Marriage is defined as [a]n act of marrying or the rite by which the married status is effected; especially the wedding ceremony and attendant festivities or formalities; or an intimate or close union ("marriage." Merriam-Webster Online Dictionary. 2009.) However, what a dictionary will not tell you is the fundamental concepts of a marriage and the resulting law governing a spouse’s obligation to support his/her husband or wife. Many of our clients are involved in second, third, or even fourth marriages today. One of the governing laws regarding marriage which most individuals are unaware of is commonly referred to as “the law of necessities.” This law, although well recognized and enforced in New Jersey, is rarely (or never) considered by an individual in the decision process of whether to get married. Basically, the law of necessities doctrine pertains to a spouse’s obligation to support the “necessities” of the other spouse during the course of their marriage.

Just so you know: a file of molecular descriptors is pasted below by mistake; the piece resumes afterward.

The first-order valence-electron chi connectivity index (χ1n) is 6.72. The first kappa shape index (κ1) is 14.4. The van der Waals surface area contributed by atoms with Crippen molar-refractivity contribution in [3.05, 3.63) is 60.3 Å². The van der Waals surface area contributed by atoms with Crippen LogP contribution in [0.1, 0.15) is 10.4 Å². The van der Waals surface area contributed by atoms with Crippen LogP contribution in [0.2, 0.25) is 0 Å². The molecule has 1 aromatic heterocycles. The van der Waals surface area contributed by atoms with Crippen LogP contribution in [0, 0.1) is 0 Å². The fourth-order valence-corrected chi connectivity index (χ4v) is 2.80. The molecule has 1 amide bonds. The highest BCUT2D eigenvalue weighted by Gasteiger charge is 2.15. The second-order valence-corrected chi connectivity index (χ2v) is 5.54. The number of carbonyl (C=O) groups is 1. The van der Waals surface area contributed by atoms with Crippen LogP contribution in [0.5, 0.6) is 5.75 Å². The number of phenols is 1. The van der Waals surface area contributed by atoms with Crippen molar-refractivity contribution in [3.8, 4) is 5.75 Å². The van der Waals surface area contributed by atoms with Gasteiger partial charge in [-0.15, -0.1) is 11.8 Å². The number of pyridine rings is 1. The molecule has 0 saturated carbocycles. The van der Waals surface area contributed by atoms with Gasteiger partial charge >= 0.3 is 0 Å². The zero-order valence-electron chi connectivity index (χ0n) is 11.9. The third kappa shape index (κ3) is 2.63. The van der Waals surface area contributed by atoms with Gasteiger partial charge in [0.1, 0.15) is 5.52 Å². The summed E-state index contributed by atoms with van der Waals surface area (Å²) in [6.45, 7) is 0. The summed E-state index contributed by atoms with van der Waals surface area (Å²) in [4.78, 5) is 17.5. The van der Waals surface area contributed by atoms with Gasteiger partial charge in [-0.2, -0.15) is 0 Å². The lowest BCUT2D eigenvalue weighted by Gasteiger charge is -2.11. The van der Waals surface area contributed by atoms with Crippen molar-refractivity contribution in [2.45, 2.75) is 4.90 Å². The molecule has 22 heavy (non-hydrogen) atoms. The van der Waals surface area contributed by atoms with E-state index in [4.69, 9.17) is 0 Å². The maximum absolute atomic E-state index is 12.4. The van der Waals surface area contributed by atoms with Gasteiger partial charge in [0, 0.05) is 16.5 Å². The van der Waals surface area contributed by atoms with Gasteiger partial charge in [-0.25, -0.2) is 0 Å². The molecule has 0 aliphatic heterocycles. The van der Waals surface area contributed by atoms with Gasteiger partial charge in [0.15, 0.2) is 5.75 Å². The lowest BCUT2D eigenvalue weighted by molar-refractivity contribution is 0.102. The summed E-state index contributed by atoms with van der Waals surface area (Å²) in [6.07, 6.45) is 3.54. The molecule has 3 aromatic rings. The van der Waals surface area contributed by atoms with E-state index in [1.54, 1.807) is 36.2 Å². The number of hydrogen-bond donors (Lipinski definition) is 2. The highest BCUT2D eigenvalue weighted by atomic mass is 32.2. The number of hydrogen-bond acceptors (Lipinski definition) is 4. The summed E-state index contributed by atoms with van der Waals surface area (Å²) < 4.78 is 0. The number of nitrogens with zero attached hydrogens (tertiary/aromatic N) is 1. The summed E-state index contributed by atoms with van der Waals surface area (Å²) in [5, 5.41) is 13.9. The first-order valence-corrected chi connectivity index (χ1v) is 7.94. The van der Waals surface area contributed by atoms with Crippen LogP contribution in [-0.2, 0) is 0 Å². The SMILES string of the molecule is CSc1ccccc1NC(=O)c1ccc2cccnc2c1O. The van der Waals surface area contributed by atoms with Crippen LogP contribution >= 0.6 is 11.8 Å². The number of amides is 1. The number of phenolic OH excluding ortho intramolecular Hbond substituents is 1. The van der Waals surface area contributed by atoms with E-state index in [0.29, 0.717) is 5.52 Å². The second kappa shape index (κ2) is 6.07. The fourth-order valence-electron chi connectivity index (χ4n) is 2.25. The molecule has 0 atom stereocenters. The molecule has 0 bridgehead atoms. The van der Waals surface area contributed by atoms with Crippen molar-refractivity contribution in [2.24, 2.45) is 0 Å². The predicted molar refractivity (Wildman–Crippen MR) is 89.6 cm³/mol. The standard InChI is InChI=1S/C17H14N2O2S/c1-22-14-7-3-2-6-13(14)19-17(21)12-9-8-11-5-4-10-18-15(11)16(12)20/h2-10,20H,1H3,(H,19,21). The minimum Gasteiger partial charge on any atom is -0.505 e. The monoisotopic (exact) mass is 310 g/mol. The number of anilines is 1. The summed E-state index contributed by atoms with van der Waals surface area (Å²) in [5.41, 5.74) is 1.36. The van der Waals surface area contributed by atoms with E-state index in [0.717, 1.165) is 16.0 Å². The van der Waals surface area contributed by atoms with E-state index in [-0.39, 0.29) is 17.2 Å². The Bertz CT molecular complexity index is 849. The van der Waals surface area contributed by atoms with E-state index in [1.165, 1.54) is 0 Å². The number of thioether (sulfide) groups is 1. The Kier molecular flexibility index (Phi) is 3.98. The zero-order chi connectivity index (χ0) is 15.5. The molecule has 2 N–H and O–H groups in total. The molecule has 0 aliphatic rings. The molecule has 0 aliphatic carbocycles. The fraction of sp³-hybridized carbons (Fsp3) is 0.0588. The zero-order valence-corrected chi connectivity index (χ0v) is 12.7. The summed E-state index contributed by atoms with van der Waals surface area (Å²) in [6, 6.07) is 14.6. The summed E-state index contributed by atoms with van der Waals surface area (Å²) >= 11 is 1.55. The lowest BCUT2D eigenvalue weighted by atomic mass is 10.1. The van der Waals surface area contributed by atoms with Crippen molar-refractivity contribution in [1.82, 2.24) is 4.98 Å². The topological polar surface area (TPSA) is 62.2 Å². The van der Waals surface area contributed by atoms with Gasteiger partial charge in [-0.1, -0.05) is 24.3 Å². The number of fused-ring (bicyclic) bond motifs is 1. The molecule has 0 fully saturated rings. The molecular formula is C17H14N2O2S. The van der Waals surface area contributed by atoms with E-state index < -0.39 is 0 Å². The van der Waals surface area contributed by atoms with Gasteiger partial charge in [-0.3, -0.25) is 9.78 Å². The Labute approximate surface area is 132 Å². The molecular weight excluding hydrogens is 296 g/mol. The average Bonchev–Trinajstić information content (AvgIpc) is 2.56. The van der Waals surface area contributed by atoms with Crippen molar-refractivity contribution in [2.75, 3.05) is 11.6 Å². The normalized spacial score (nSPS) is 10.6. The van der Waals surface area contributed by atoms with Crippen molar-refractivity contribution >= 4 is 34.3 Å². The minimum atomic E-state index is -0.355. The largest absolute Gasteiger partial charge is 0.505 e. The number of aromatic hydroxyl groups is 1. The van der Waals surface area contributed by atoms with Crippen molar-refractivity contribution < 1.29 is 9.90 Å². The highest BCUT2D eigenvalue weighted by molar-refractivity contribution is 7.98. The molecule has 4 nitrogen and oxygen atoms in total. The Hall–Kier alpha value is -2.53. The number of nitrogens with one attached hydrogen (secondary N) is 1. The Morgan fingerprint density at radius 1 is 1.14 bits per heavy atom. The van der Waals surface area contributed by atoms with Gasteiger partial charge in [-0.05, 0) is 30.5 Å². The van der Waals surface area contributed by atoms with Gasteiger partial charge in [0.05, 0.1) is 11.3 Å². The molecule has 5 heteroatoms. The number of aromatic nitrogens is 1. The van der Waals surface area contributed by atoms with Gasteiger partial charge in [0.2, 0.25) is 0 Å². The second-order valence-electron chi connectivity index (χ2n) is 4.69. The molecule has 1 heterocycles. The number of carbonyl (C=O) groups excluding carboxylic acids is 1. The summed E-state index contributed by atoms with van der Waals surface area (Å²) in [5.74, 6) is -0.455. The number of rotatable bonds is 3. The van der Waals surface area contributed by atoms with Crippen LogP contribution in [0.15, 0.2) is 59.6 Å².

While in many circumstances pertaining to a second marriage situation, entering into a pre-nuptial agreement is a beneficial idea to preserve the assets for the intended beneficiaries of each spouse following their death. However, in many states, the pre-nuptial agreement, while one of its intended purposes is to maintain that the debts of each spouse remain with said spouse, the intended judgment can be clouded when medical emergencies occur. Under New Jersey law, a hospital has the unfettered right to pursue an action against either spouse for most medical procedures, regardless of what your prenuptial agreement says.

In New Jersey, a spouse has a duty to provide for the “necessities” of the other spouse so long as the husband and wife are living together. Under New Jersey law, most courts would hold a spouse responsible for their other spouses medical bills provided they were living together during the period when the medical bills were assumed.

A recommendation is prior to entering into any marriage situation, an overview of one’s financial assets must be reviewed and a discussion pertaining to asset protection, estate planning, Medicaid planning, and the pitfalls to be prevented from a creditor protection standpoint must be addressed. 

Continue Reading...

Can your parent be a Dependent and you get a Deduction?

Clearly your parents can be dependent on you (an issue beyond the scope of any article) , but can you claim them  as dependents and get a tax deduction?